Looking for a job that fits around
your school schedule? Here's some help
By Erin Wadsworth
December 12, 2006 | When Utah State University freshman
Leah Hansen set out to find a job this semester she
never expected it to be one of the most difficult things
she would have to do on her own.
Initially she checked the USU job board, and responded
to multiple jobs in the housekeeping arena, but only
found one that needed her. So her work began, endless
days of misery, cleaning up other people's messes, and
it was then that she decided she wanted something new.
"I was going to get part time work, because I wasn't
making enough money to cover my needs," said Hansen,
"but I could only clean for so long."
Searching the campus job board gives students a chance
to find jobs on or off campus that will hopefully fit
into their busy class schedule. By posting many jobs,
in multiple areas of work the job board gives students
a better chance of finding a job that's just right for
It wasn't long before Hansen's employers told her
she was no longer required for cleaning, she now faced
the job dilemma once again. Back to the drawing board
she decided to do the referral thing. She had worked
in telephone surveys before and knew that she would
have no trouble getting hired, especially with a recommendation
by her friend.
"This new job is boring," said Hansen, "you don't
have to have any skills. You just sit there and try
to talk to people who don't want to talk to you."
Another job search outlet for students caught in similar
situations is the website of Utah's Department of Work
Services. The Logan branch of this public service offers
a wide variety of personal help to those in search of
the perfect job.
Job placement is at a high in Cache Valley, said Work
Service's Business Consultant Ted M. Nyman.
"People can now go online and register with us for
services," said Nyman, "they can look at all of the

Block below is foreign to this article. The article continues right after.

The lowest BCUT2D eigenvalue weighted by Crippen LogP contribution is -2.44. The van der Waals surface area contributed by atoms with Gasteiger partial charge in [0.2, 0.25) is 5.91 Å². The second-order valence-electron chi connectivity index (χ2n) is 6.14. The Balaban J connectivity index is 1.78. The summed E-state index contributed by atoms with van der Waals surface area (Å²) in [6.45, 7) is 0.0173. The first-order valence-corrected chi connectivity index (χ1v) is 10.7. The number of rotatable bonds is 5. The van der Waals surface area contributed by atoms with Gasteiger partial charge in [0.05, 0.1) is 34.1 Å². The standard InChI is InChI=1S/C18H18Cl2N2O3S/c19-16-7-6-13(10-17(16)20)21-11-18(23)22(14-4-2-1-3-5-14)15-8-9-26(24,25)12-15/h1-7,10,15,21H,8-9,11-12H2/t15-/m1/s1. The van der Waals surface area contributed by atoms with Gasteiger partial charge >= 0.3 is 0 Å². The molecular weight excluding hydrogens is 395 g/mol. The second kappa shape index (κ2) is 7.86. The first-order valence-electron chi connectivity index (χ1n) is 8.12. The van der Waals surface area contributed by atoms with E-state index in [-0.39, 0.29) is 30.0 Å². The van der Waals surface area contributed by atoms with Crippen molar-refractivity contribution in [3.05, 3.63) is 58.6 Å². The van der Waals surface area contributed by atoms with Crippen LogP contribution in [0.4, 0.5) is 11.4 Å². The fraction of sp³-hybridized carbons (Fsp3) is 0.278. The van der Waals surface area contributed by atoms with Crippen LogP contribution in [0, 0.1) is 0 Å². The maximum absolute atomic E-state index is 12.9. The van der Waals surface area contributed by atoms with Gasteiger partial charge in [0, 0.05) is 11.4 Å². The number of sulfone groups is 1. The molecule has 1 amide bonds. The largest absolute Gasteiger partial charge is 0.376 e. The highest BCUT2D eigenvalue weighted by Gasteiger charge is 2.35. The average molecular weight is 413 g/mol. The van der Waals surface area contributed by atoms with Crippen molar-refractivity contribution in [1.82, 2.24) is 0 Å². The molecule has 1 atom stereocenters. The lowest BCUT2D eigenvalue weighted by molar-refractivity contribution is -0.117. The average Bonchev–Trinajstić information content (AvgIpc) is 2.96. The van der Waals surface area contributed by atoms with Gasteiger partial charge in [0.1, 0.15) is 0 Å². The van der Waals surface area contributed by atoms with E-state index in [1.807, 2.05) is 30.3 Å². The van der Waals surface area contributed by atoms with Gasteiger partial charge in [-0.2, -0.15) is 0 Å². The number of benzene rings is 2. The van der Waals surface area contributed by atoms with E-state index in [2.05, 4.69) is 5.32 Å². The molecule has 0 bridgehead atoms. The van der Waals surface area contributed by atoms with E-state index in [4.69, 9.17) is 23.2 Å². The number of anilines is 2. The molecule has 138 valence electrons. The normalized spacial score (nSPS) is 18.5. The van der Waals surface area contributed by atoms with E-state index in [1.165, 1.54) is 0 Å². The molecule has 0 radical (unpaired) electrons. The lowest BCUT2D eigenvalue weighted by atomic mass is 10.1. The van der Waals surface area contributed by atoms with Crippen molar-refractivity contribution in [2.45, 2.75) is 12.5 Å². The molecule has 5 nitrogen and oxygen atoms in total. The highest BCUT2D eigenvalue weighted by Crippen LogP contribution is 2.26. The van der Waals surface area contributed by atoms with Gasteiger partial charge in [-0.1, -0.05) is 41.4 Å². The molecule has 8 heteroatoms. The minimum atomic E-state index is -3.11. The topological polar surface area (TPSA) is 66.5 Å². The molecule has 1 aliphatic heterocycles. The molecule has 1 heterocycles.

job openings we have listed, and in most cases they
can find out how to apply for those positions online."
The online database can be easily accessed by obtaining
a user name and password through registration. After
the initial process a job searcher can then look for
a job that suite their interests. By selecting part-time
or graveyard shifts, and also how much money they want
to make, the job search can be tailored to the individual.
"We don't really focus on any one industry," said
Nyman," we'll serve everything from the private household,
little old lady that needs somebody to shovel her walks
Students can also find help at the accessible, on
campus, Career Services. From creating a resume to securing
a paid internship, USU students can utilize this free
service in order to plan their career path. They offer
Career Aggie, an online profile that can be viewed by
"We serve about 4,000 employers," said Assistant Director
Jennifer Loscher," it's a route that you can apply for
jobs online, so we generally encourage employers to
wait to get applications from students who are interested."
An internship is one of the most important choices
a student can make before graduation, said Loscher.
Paid internships can also be found if a student needs
to have a steady income during their education, she
"It definitely helps to get some real word experience,"
said Loscher, "as well as to kind of get a foot in the
As students continue in their education Career Services
can aide in career deciphering for anyone, it doesn't
matter if you're just getting started as an undeclared
freshman or a junior looking to change your major.
With numerous job aides just waiting to lend a hand
to the financial stability of students, and the unemployment
rate continuously sliding down in Cache Valley, one
would be hard pressed not to stumble across the perfect
job for their circumstance.
Hansen plans on continuing her college education this
coming spring, and will be thinking seriously about
changing jobs yet again. With a switch in class schedule
she hopes to find one that can accommodate her time
and also give her enough to maintain her housing and
"I just want to be more involved in a job," said Hansen,
"and enjoy the atmosphere more. I'll plan on getting
a pay cut, but it's worth just to enjoy the work."